We share with you a post published in ‘Harvard Business Review’ in which you can learn more about Antonio Nieto-Rodríguez:  "During the 20th century, operations (which involve the running of organizations) created tremendous value, and they did so through advances in efficiency and productivity. But for most of the current century, productivity growth in Western economies has been almost flat, despite the explosion of the internet, shorter product life cycles, and exponential advances in AI and robotics.   Meanwhile, projects (which involve the changing of organizations) are increasingly driving both short-term performance and long-term value creation—through more-frequent organizational transformations, faster development of new products, quicker adoption of new technologies, and so on. This is a global phenomenon. In Germany, for example, projects have been rising steadily as a percentage of GDP since at least 2009, and in 2019 they accounted for as much as 41% of the total. Precise data is hard to come by for other countries, but similar percentages are likely to apply in most other Western economies. The percentages are probably even higher in China and other leading Asian economies, where project-based work has long been an important source of growth. And we’re only just getting started. In 2017, the Project Management…

Claudio Fernández-Aráoz: The High Cost of Poor Succession Planning

We share with you a post published in ‘Business Revie’ in which you can learn more about Claudio Fernández-Aráoz: "In our opinion large companies’ excessive tendency to hire leaders from outside is one of the biggest problems with succession practices. This propensity incurs three major kinds of costs: underperformance at companies that hire ill-suited external CEOs, the loss of intellectual capital in the C-suites of the organizations that executives leave behind, and for those companies promoting from within, the lower performance of ill-prepared successors.   A landmark study that Rakesh Khurana and Nitin Nohria of Harvard Business School conducted years ago sheds light on the first kind of cost. Khurana and Nohria examined the impact that different types of CEO succession had on operating returns in 200 organizations over a 15-year period. They compared four scenarios: (1) an insider promoted in a firm doing reasonably well; (2) an insider promoted in a firm doing poorly; (3) an outsider hired in a firm doing reasonably well; and (4) an outsider hired in a firm doing poorly. (...)"   Read more: https://hbr.org/2021/05/the-high-cost-of-poor-succession-planning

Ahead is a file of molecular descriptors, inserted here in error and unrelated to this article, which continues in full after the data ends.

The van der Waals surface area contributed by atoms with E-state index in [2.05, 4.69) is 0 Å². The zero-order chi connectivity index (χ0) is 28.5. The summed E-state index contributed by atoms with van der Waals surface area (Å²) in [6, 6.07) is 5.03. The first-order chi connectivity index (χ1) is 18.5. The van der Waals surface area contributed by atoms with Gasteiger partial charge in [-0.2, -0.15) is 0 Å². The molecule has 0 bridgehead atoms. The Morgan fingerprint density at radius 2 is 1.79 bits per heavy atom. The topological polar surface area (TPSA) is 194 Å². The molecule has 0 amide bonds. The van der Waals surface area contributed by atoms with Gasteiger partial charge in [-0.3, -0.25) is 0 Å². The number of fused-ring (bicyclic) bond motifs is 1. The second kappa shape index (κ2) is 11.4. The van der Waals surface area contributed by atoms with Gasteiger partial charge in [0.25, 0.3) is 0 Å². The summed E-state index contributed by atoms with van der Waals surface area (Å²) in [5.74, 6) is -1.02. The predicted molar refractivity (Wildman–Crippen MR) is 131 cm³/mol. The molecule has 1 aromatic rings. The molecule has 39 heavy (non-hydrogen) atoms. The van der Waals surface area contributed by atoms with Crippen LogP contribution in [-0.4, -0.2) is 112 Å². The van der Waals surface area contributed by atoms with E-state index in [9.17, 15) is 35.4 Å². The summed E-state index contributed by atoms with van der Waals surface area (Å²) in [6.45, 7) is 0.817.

Rahaf Harfoush: Balancing Trust with Innovation

We are sharing with you this new post writed by our speaker Rahaf Harfoush This is a translated version of an article that was originally posted in French at Harvard Business Review France covering the World Economic Forum’s Annual Meeting in Davos. You can read it here.   At Davos, one of the central themes in addition to climate change was the role of technology in business and society. The implications of using these new tools are broad and expansive, with everything from cybersecurity, privacy, and artificial intelligence to automation, re-skilling and the future of work.   As governments debate how to best regulate these technologies on a policy level, business leaders are grappling with a major strategic consideration: the role of AI ethics within their own organizations and how that applies to the tools they are using or creating. The “Decade of Trust”   In a panel entitled “Walking the Tech Tightrope: How to Balance Trust with Innovation,” the question of what responsibilities businesses have defining ethical technology practices was a main point of discussion. Specifically, how can organizations balance unlocking new market opportunities while also protecting society from the more harmful applications of these tools?   Read more: https://medium.com/rahafs-digital-culture-analysis/balancing-trust-with-innovation-b0d90b2afdf0